From Jessica Lea Mayfield's first utterance, it feels like talking to a fairy. Impish is the word that immediately leaps to mind. Or maybe that voice belongs to Peter Pan.
The impression is furthered by YouTube videos where Mayfield looks like an innocent waif almost too fragile to be walking the emotional high wire of performing in front of an expectant, demanding crowd.
But appearances — and voices — can be deceiving. Only 22, the diminutive Mayfield is a battle-tested veteran by any standard.
Jessica Lea Mayfield
With the David Mayfield Parade, 9 p.m. Friday, April 22, at Fitzgerald's, 2706 White Oak, 713-862-3838 or www.fitzlivemusic.com.
"My mom and dad were bluegrass musicians and they had their own tour bus, so I lived that scene," says the native of Kent, Ohio, who notes she was home-schooled and had no formal musical training.
"I just learned from watching other people," she laughs. "My brother or someone would show me where to put my fingers. I played a long time before I actually knew what the chords were called."
While Mayfield's childhood might have been filled with bluegrass, little in her quavering vocal delivery hints at such a musical upbringing.
"People ask me my influences and I always say Elliott Smith and Doyle Lawson," she says. "Kind of a weird combination, I know. And I'm a big fan of Dave Grohl and Foo Fighters. I used to do lots of Foo Fighters covers."
Mayfield is still a huge fan of bluegrass, but says she feels many acts in the genre seem to have lost their way.
"I saw a lot of Doyle's shows when I was in that scene," she says. "Of course I didn't realize it at the time, but looking back now I get that he is just such a real deal, a genuine badass.
"It's sad to see a lot of bluegrass acts turning themselves into something acceptable to Branson or Vegas. That's why Doyle's such a hero of mine — he keeps it real."
Mayfield discovered Elliott Smith as a teen and immersed herself in the late singer-songwriter's music. Shortly after, she began to write dark, melancholy, Smith-inspired songs about "whatever I was feeling."
"I just started writing songs about what was bothering me or what I was obsessing about, boyfriends, stuff like that," she explains. "I actually write for selfish reasons. For some people, writing a diary or punching a wall makes them feel better. I write songs because it makes me feel better."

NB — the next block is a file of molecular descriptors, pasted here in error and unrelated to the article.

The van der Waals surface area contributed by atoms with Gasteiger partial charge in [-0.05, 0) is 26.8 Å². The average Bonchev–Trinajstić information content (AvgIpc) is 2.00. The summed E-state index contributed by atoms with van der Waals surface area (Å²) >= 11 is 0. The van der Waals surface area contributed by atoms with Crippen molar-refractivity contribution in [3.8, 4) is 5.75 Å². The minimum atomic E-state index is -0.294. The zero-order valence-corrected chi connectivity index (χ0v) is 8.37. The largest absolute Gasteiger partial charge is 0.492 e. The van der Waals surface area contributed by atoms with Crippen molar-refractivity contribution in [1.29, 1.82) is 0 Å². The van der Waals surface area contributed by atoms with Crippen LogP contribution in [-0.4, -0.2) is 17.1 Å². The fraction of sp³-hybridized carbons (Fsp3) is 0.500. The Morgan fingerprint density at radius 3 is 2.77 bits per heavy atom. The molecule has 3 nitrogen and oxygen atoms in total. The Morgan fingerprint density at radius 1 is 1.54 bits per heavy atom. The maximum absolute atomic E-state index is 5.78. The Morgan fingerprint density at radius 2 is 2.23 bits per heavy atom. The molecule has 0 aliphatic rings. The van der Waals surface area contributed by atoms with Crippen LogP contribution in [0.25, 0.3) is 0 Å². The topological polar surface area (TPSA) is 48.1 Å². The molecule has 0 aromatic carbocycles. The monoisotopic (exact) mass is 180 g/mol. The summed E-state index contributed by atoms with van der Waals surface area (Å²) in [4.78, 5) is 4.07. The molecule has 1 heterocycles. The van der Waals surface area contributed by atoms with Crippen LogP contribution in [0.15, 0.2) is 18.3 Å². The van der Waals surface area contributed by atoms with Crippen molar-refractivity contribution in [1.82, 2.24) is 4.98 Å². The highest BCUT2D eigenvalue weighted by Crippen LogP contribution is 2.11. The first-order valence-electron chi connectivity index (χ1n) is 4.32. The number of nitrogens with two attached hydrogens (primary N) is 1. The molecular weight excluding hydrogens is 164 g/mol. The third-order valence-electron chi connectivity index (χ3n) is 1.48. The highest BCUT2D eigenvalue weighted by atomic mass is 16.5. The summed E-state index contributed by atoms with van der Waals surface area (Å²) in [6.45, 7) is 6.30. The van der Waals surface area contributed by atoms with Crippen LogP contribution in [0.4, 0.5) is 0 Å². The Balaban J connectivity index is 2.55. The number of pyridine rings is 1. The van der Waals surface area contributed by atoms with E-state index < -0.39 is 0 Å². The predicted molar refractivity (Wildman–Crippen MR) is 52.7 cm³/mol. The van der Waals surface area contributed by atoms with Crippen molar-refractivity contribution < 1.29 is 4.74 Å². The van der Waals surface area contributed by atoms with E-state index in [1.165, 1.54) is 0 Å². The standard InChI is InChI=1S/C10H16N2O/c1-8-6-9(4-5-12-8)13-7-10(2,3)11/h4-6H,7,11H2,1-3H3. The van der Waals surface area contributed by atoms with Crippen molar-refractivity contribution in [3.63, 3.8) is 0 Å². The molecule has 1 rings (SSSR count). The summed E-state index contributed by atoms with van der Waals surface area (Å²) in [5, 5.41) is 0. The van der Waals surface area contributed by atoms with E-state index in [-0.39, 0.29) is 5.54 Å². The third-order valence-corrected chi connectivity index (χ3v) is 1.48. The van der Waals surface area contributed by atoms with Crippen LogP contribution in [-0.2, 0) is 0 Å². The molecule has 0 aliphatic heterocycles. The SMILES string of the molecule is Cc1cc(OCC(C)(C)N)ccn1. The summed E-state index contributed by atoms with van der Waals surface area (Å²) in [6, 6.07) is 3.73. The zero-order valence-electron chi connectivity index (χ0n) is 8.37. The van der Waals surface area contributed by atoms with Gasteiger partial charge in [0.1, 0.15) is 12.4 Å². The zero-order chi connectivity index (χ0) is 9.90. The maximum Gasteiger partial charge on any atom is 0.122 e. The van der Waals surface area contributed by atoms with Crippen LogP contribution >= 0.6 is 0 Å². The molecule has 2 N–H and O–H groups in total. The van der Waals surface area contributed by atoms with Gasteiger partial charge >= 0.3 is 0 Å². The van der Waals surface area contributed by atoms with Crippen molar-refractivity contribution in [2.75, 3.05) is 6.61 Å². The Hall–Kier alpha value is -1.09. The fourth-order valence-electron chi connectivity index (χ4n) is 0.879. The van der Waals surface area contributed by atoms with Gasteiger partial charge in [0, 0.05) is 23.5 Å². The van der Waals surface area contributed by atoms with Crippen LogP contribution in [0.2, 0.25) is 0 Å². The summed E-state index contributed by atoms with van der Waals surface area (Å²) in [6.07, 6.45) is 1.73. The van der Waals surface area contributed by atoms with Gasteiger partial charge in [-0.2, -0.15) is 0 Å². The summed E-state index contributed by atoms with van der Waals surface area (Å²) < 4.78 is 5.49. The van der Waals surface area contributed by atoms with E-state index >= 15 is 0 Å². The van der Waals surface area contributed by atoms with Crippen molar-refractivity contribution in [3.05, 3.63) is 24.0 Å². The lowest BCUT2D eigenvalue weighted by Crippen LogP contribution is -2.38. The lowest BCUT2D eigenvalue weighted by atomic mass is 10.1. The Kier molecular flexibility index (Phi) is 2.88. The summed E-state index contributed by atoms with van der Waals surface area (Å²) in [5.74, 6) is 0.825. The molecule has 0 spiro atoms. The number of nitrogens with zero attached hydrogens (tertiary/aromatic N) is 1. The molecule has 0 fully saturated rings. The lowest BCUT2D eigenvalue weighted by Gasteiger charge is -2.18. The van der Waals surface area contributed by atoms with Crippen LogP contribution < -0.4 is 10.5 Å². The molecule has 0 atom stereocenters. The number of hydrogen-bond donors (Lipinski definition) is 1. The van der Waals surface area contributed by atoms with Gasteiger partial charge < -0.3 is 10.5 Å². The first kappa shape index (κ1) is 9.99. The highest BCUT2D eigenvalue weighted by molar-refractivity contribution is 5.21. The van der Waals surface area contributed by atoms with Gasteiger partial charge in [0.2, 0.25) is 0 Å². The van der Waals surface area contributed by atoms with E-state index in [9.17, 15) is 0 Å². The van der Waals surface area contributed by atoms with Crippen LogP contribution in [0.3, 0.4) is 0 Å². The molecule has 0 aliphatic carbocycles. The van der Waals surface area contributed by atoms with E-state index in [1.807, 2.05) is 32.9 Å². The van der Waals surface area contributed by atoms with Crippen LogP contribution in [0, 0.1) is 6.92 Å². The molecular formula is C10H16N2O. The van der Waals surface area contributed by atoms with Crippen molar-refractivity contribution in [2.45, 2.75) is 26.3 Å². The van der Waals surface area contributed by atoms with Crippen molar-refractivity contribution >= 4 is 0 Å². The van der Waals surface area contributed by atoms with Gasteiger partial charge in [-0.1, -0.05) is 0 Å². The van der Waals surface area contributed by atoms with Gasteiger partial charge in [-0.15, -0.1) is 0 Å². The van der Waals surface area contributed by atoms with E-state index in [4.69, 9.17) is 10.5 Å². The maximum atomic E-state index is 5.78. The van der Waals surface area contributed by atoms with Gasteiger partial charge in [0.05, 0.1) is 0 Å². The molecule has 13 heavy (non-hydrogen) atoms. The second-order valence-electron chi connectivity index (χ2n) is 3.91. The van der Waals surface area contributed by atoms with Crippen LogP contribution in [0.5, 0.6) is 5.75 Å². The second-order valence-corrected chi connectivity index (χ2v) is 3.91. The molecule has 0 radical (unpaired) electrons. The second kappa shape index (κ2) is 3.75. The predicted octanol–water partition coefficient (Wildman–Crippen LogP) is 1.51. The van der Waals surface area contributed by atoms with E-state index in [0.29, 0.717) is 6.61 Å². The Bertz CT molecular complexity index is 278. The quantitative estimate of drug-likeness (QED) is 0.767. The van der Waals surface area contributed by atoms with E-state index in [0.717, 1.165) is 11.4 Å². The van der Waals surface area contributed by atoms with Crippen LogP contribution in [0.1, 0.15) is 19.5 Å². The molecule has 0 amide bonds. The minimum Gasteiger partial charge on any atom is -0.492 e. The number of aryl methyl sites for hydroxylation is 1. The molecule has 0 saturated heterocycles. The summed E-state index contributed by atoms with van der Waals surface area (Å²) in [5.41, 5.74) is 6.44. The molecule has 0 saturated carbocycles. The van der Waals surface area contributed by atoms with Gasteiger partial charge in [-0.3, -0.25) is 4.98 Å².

Soon she was trying her songs out at open-mike nights in Kent, and by the tender age of 15 had recorded an EP of original songs, White Lies. While she printed only 100 copies, in a story similar to that of San Antonio rockers Hacienda, one of those copies landed in the hands of fellow Ohioan Dan Auerbach.
The Black Keys guitarist and vocalist jumped on board to produce Mayfield's first full-length, 2008's With Blasphemy So Heartfelt, which popular online magazine Blurt named its Best Album of 2008. At 19, Mayfield found herself with an exploding musical career, which included tours with The Black Keys.
"Dan has been so supportive," she says. "He likes to help people. And we've worked together so much, he can drag stuff out of me I didn't know I had."
Mayfield and her introverted songs hardly seem the stuff major record labels would covet, but Nonesuch Records released her most recent album, Tell Me (also produced by Auerbach), earlier this year. This puts her on a roster alongside major national acts like Wilco, k.d. lang, Sam Phillips and The Black Keys, and Mayfield says she couldn't be happier with the arrangement.
"Creatively, they've been totally hands-off," she says. "But they've been really great when it comes to things like sequencing the songs or picking radio singles. They've just been very smart and helpful. It's been a good match."
So it wasn't some Nonesuch marketing angle that caused Mayfield's numerous changes of hair color? Her dark, pixie-ish pageboy cut has gone from chestnut to black to a Carroll Baker-ish platinum blond on Tell Me's cover.
"No, that's all me, I'm in charge of that," she laughs. "I get bored easy. So one thing I do is change my hair color a lot.
"Sometimes when I get in from the road, my dog and cat look at me like, 'What have they done to you?' — like they don't really recognize me. Poor things."
While touring is the bane of many artists, Mayfield actually seems to enjoy being in a van with a bunch of guys.
"It's like being in a kennel with some other dogs," she laughs. "But this is what I've been doing almost all my life, so I've found ways to live with it."
Mayfield seems like the sensitive-artist type, and we noticed quite a bit of crowd noise on some of her videos that seemed to distract her, so we felt it was our duty to warn her about Houston's reputation for noisy, talkative, even inattentive crowds.
"I just try to ignore it if I can and concentrate on my job," she says. "But it can work two ways. I was singing the other night and suddenly I notice this crowd of 3,000 people is completely silent, and I just went into shock.
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"I thought to myself, 'Wow, they're really listening!' But on the other hand, it can be like, hey, interact with me, I'm not a painting up here."
Mayfield's career got another major boost earlier this year when Spin named her one of its 11 emerging stars of 2011, describing her as a "goth-blues drama queen."
"It was fun to do the photo shoot, New York City, all that stuff," she says. "And I kept my cool until it was all over. Spin was my absolute favorite magazine when I was a kid. I got every single issue and I'd lay on my bed and read it cover to cover. I read some of those so many times I literally had the articles memorized.
"Of course I always fantasized about being in it, so it was pretty mind-blowing to open it up and there's an entire page with nothing but my face."